The Documentary Photography Issue VII: Home, reimagined

The Documentary Photography Issue VII: Home, reimagined
Out now! — ‘Home’ is both a physical and imagined space – a state and place of belonging. In our annual celebration of visual storytelling, join us as we spotlight the photographers capturing it in all of its wildly different guises.

It feels as if our relationship with the idea of home is changing. 

Across the world, nationalism finds itself dancing freely with far-right politics, while political divisions have chopped families right down the middle, transforming previously tight-knit units into warring factions. 

At the same time, conflict and a climate emergency have seen millions of people displaced, forcing them to flee their place of birth and seek refuge elsewhere. Once they arrive, elsewhere isn’t always so welcoming. 

In that sense, home is both a physical and imagined space: a state and place of belonging. How we find our way there is the great challenge of life; how we capture it is even harder. 

For documentary photographers, the challenge is clear. How do you record something so fluid and subjective – so personal – in a way that resonates on a universal scale? 

The answers, of course, vary – depending on who you ask. But one thing remains clear. Home, in all of its wildly different guises, has never been a richer subject to explore. In the seventh edition of our Documentary Photography Special, we celebrate some of the storytellers doing just that.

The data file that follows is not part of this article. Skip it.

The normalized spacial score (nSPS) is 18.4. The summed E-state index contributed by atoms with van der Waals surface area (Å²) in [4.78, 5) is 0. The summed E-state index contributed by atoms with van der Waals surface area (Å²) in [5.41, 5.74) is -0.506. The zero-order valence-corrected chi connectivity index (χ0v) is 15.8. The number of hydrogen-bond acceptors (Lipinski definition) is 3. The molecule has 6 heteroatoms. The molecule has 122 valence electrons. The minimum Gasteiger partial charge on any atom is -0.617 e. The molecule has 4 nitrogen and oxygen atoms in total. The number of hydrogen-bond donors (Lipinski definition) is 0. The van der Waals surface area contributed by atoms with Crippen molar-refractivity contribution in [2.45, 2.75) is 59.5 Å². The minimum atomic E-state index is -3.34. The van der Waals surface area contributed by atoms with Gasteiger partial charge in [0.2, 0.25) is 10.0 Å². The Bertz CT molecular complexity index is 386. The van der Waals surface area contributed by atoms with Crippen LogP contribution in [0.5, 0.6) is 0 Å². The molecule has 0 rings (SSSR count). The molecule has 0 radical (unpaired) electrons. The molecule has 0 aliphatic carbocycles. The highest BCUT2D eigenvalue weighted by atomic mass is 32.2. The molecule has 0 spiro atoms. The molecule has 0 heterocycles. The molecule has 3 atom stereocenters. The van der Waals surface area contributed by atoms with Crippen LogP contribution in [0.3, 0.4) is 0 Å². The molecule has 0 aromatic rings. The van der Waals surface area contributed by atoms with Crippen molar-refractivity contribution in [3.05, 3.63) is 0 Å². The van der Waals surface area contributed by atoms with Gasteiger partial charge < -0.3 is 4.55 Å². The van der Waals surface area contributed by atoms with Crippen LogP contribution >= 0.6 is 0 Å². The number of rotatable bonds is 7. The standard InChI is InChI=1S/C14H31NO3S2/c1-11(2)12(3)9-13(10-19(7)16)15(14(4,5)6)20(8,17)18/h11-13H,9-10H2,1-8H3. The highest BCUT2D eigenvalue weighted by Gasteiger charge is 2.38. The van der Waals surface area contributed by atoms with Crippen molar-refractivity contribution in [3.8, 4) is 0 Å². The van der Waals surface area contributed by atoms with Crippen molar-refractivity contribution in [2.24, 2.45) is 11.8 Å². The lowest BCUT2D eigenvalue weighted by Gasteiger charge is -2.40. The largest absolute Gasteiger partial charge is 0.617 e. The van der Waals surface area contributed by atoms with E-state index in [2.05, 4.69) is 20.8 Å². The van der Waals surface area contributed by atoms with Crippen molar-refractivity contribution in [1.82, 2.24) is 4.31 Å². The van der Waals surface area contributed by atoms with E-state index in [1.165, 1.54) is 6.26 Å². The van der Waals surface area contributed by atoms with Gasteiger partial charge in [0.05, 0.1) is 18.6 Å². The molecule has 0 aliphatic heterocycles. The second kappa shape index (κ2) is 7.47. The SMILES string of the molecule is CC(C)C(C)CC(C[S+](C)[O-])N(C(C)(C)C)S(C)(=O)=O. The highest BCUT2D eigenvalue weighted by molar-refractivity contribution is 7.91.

Buy your copy now. 


page break

Sohrab Hura 

Sohrab Hura blends fact and fiction to explore contemporary Indian society, never giving away whether an image is real, staged, or a little bit of both. For him, this kind of provocation is the only way to depict the anxiety he currently feels in his home country: a precarious state, sizzling with tension.

Michael Jang

Michael Jang views the world through a mischievous lens. Be it irreverent family photos, covert celebrity shots or candid portraits of US weather broadcasters, his work amplifies the humour in the everyday. Now, after going unseen for decades, it’s finally gaining the plaudits it deserves – and the 68-year-old is loving every second.

Sandy Carson

After falling victim to a violent assault, BMX rider Sandy Carson left his native Scotland for the US. It was there, travelling the breadth of the country, that he found a home in photography – capturing American life with an outsider’s eye.

Alexia Webster

Alexia Webster travels the world, setting up public studios where anyone can pose for a portrait. For the South African photographer, it’s about redressing the power balance between artist and subject – all while sharing the simple joy that comes with having your photo taken. 

Mark Neville

Mark Neville believes that photography can be more than just pictures on a page. Over the course of his career, he’s shone a light on unspoken issues – making work that actively serves the communities he captures. 

Lindokuhle Sobekwa on Ernest Cole

A rising star of South African photography lifts the lid on the storyteller who inspired him most. 

Lua Ribeira on Cristina Garcia Rodero

The Spanish photographer pays tribute to one of her country’s all-time greats. 

Ying Ang

Motherhood, of all the stories we possess, is perhaps the most well-known: a narrative that in some way shapes us all. But for photographer Ying Ang, no corner of culture – no books, films, photos or art – captured the implosion that transformed her world. It demanded a new way of seeing. 

Terra Fondriest

Terra Fondriest documents life in the Ozarks with an unmatched intimacy – a challenge in a region awash with stereotypes. But the mother, firefighter and horse ranch worker is no outsider. She’s simply capturing what she knows. 

Gideon Mendel